[Freewriting] pushes the brain to think longer, deeper, and more unconventionally than it normally would. By giving yourself a handful of liberating freewriting rules to follow, you back your mind into a corner where it can’t help but come up with new thoughts. You could call freewriting a form of forced creativity.
And in his book “Writing Without Teachers,” Peter Elbow recommends freewriting as a way to overcome writer’s block:
Practiced regularly, [freewriting] undoes the ingrained habit of editing at the same time you are trying to produce. It will make writing less blocked because words will come more easily. You will use up more paper, but chew up fewer pencils.
As Elbow suggest, freewriting also helps discover your voice and write with more energy:
In your natural way of producing words there is a sound, a texture, a rhythm—a voice—which is the main source of power in your writing. I don’t know how it works, but this voice is the force that will make a reader listen to you, the energy that drives the meaning through his thick skull.
I use freewriting when writing more personal posts. I often have an inkling of what I want to write about, but the post often turns out completely different from what I had in mind.
3. The Knitter’s Method
While the carpenter works from the big framework towards the nitty-gritty, the free spirit just starts and sees where her piece of content will end up. The free spirit often does a lot of revising to create focus and flow.
Both carpenters and free spirits tend to leave editing last. They first get the content right before polishing each word.
The knitter is different. He makes each part of the content perfect before moving on.
As Mark McGuinness writes:
One of the sacred cows of the creative thinking industry is that we should separate idea generation, execution, and evaluation, so that they don’t interfere with each other. But my experience as a writer and coach suggests that this isn’t how many creative professionals work.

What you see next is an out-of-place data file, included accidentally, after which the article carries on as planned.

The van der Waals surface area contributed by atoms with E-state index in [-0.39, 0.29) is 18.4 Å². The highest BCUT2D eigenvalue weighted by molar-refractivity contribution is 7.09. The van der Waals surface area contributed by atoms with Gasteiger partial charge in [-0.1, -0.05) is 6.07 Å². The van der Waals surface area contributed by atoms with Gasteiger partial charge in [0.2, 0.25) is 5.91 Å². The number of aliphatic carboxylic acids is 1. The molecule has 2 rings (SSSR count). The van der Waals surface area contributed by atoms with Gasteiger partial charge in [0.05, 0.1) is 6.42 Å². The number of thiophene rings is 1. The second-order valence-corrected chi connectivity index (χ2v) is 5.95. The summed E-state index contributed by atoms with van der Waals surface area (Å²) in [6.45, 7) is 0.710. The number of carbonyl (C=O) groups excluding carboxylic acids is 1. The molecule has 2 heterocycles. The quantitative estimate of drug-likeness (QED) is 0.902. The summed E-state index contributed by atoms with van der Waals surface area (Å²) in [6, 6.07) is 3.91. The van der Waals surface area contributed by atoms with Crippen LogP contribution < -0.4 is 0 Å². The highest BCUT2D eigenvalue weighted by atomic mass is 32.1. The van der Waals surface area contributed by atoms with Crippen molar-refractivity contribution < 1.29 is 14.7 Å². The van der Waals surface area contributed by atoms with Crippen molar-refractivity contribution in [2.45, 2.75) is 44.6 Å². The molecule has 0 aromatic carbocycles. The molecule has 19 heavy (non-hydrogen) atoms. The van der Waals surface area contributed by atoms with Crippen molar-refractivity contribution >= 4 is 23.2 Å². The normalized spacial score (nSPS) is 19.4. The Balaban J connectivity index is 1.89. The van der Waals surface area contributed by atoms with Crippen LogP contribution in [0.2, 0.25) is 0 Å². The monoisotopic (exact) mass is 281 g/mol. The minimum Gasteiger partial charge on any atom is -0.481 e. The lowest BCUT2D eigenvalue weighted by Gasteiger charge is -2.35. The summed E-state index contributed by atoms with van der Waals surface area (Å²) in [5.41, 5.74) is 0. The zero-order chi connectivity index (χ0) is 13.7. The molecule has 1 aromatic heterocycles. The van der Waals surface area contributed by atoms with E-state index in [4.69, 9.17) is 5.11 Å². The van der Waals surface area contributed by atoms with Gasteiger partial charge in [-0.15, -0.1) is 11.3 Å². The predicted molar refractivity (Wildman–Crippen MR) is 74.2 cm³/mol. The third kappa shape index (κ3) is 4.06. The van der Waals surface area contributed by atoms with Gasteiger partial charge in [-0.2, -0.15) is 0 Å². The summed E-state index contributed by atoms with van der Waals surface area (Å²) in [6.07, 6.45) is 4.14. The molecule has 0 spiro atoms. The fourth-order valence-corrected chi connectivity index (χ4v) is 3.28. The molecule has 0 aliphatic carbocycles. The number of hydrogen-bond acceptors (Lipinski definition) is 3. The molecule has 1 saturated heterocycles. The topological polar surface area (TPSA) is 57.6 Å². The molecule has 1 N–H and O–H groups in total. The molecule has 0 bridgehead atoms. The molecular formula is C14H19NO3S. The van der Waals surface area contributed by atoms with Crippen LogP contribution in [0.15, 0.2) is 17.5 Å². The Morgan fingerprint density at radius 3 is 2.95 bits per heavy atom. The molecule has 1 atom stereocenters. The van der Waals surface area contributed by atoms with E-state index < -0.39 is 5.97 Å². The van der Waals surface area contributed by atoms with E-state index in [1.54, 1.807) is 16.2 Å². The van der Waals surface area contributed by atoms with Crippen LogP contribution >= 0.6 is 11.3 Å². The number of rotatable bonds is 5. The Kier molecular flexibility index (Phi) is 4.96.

When I’m writing, I’m reading, evaluating, and tweaking as I go. I’ll write a few sentences then pause and go back to read them through. Sometimes it’s immediately obvious I haven’t quite captured the thought or image, so I’ll make a few changes before I go on. If I get stuck, I’ll stop and read through the whole piece, trying to pick up the thread of inspiration where I lost it. Once I see where I got tangled up, it’s a relief to untangle it and get going again.
Experienced writers may thrive on the Knitting Method. But for beginning writers the risk is spending a lot time knitting perfect paragraphs that may later need to be cut. The process may feel more organic and creative, but can take longer, too.
When I feel stuck writing, I might turn to knitting. Instead of finishing a first draft, I polish what I’ve already written. While editing, I might get an idea on how to write the remaining parts.
So what’s the best way to write?
No perfect writing strategy exists.
And most of us mix strategies depending on what we write, how the writing goes, and perhaps even depending on our mood. Sometimes you may find yourself mixing all methods for writing one piece of content.
What’s important is to pay attention to what works for you. When do you get in a flow? What triggered this flow? Can you repeat it next time?
Writing requires both planning and an open mind
There is a fine line between good planning and overplanning. You never want the planning to inhibit the natural evolution of your work.
~ Twyla Tharp (The Creative Habit)
We all need a process to keep producing and to pull us through when we feel stuck.
But we also need room for surprise.
When we’re open minded, we discover unexpected nuggets of wisdom, fresh ideas, stories, or metaphors.
So find your own balance between planning and openness.
Because that’s how you find your flow, quieten your inner critic, and discover the joy of writing.